About LoveBeingRetired

Dave Bernard is a California born and raised author and blogger with an extensive 30 year career in Silicon Valley. He has written more than 300 blogs for US News & World On Retirement and his personal blog Retirement –Only the Beginning. Dave has written three books to date: "Are you just existing and calling it a life?"; "I want to retire! Essential Considerations for the Retiree to Be"; and " Navigating the Retirement Jungle". He has been quoted in various articles and magazines including The Wall Street Journal, The Times of India, Prevention Magazine and Erickson Tribune. Dave lives in sunny California with his wife and a shared passion for the San Jose Sharks.

Do Something Now

About five years ago I found myself between jobs not too uncommon in the world of technology. For the first six months I focused all my time and effort on getting that next gig. I poured over job sites multiple times a day, sent resumes liberally to prospective employers, interviewed at a dozen companies, and networked until I was blue in the face. Unfortunately when that initial six months came to an end I was still unemployed.

I needed to find a job but was beginning to realize there was only so much time and effort you can put into the search. At some point you become burned out and disillusioned. If I were to interview in such a state of mind chances are I would not present the best of candidates. If I could not – and probably should not – dedicate every minute to finding my next job, could I spend time elsewhere in some meaningful pursuit? Since I was job free for the moment could I somehow improve myself and my situation?

I have always been intrigued by the idea of running my own internet business. So I figured why not try my hand at building a website? I could totally see myself working remotely from whatever location (preferably near the beach listening to the waves break along the shore) and loved the thought of being my own boss. So I came up with the idea of UniqueArtists.com, a portal to a collection of non-mainstream artists who did things a little differently. I diligently researched how to do it, put together my first ever website and signed up twenty or so artists who would pay me a small fee should a buyer find his or her way to them via my site. In the end I did not make much money but I learned a lot. I felt good knowing I took a shot at something outside my comfort zone, something which I had no prior knowledge or expertise. And I did not just think about doing it, I did it.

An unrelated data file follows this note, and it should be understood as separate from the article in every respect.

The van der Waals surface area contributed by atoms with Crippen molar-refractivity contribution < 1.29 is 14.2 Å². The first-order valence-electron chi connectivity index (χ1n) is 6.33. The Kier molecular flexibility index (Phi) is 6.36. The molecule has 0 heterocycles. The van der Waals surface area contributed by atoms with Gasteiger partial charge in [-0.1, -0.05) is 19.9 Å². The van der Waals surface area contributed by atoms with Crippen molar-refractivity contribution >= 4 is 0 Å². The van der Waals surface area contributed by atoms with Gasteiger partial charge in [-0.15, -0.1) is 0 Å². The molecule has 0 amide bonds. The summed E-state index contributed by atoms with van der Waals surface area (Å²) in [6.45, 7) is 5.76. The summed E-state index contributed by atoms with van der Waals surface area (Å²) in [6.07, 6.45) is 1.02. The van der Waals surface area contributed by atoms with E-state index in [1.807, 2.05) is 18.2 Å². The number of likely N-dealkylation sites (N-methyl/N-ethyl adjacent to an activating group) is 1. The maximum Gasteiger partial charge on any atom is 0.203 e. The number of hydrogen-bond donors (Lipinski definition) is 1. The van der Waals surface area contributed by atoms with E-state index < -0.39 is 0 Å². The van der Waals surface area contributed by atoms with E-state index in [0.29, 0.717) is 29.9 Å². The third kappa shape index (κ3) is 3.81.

In retirement each of us is blessed with a good amount of time to spend doing what we choose. That freedom of choice can be incredibly empowering should we explore passions we may have kept on the back burner. But it can be a bit unnerving as well. With so much free time what if we run out of things to do? What if rather than boldly taking advantage of our new freedom we find ourselves sitting along the sidelines watching life pass us by?

I believe if you want to make the most of your retirement days you have to take the initiative. No one is going to hold your hand or tell you what you should do. It is up to each of us to decide to do something sooner rather than later.

I have always been a voracious reader which likely contributed to my interest in writing. Since I was a kid I often imagined myself writing a book. The biggest challenge was what to write about. But that wasn’t all. Just as important as choosing my subject was making the mental commitment to get going, to start writing something. One day I decided now is the time. I had tested the waters by blogging about retirement and figured why not expand upon that theme. Bottom line I dedicated four hours each day to writing my book and about six months later I self-published my first work. It might not be a best seller but the feeling of accomplishment it gave me was well worth the effort. And it took care of Christmas gifts for that year!

We have some friends who love talking about travel. They are well versed in the must-see attractions of various countries, have watched all the Rick Steve’s segments, and know the local history better than most teachers. But they don’t go anywhere. They are virtual travelers. Imagine the stories they could tell if they ventured beyond the safety of their home and immersed themselves in the world they only know from TV? In the end it is up to them to take the initiative, to do something now.

Now that we are retired my wife and I often talk about volunteering. There are many worthy causes to choose from and our area is big on getting involved. Somehow it has been six months since we moved and I have been unwilling to take that first step. Thankfully my wife jumped in and signed up for a few coming events. She will be the first of us to test the waters. If the reviews are good I will be my turn.